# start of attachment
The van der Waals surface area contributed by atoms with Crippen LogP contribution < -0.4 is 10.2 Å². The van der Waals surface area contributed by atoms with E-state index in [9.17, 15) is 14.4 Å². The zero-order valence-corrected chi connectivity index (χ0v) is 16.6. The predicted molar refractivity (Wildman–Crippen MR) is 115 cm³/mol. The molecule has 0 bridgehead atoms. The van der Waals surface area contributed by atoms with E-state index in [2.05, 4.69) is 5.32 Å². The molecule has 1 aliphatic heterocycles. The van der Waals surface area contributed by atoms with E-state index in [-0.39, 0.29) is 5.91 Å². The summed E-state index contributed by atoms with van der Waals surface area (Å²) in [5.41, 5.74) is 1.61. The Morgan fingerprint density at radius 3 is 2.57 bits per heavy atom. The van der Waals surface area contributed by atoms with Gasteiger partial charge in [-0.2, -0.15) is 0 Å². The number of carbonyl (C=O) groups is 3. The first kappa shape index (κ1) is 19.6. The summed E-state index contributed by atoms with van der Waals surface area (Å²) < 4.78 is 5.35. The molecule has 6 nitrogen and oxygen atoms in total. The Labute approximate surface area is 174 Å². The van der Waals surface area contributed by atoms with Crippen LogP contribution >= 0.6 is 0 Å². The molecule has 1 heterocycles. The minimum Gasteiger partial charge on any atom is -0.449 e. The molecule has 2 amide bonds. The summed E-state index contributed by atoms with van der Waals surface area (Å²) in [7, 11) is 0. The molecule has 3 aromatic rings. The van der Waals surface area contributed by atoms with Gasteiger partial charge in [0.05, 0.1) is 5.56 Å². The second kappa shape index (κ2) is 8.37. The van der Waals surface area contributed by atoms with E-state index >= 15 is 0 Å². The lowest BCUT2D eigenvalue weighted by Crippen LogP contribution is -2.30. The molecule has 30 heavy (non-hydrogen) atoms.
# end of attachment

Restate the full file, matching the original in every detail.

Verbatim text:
The van der Waals surface area contributed by atoms with Crippen LogP contribution < -0.4 is 10.2 Å². The van der Waals surface area contributed by atoms with E-state index in [9.17, 15) is 14.4 Å². The zero-order valence-corrected chi connectivity index (χ0v) is 16.6. The predicted molar refractivity (Wildman–Crippen MR) is 115 cm³/mol. The molecule has 0 bridgehead atoms. The van der Waals surface area contributed by atoms with E-state index in [2.05, 4.69) is 5.32 Å². The molecule has 1 aliphatic heterocycles. The van der Waals surface area contributed by atoms with E-state index in [-0.39, 0.29) is 5.91 Å². The summed E-state index contributed by atoms with van der Waals surface area (Å²) in [5.41, 5.74) is 1.61. The Morgan fingerprint density at radius 3 is 2.57 bits per heavy atom. The van der Waals surface area contributed by atoms with Gasteiger partial charge in [-0.2, -0.15) is 0 Å². The number of carbonyl (C=O) groups is 3. The first kappa shape index (κ1) is 19.6. The summed E-state index contributed by atoms with van der Waals surface area (Å²) < 4.78 is 5.35. The molecule has 6 nitrogen and oxygen atoms in total. The Labute approximate surface area is 174 Å². The van der Waals surface area contributed by atoms with Crippen LogP contribution >= 0.6 is 0 Å². The molecule has 1 heterocycles. The minimum Gasteiger partial charge on any atom is -0.449 e. The molecule has 2 amide bonds. The summed E-state index contributed by atoms with van der Waals surface area (Å²) in [7, 11) is 0. The molecule has 3 aromatic rings. The van der Waals surface area contributed by atoms with Gasteiger partial charge in [0.05, 0.1) is 5.56 Å². The second kappa shape index (κ2) is 8.37. The van der Waals surface area contributed by atoms with E-state index >= 15 is 0 Å². The lowest BCUT2D eigenvalue weighted by Crippen LogP contribution is -2.30. The molecule has 30 heavy (non-hydrogen) atoms.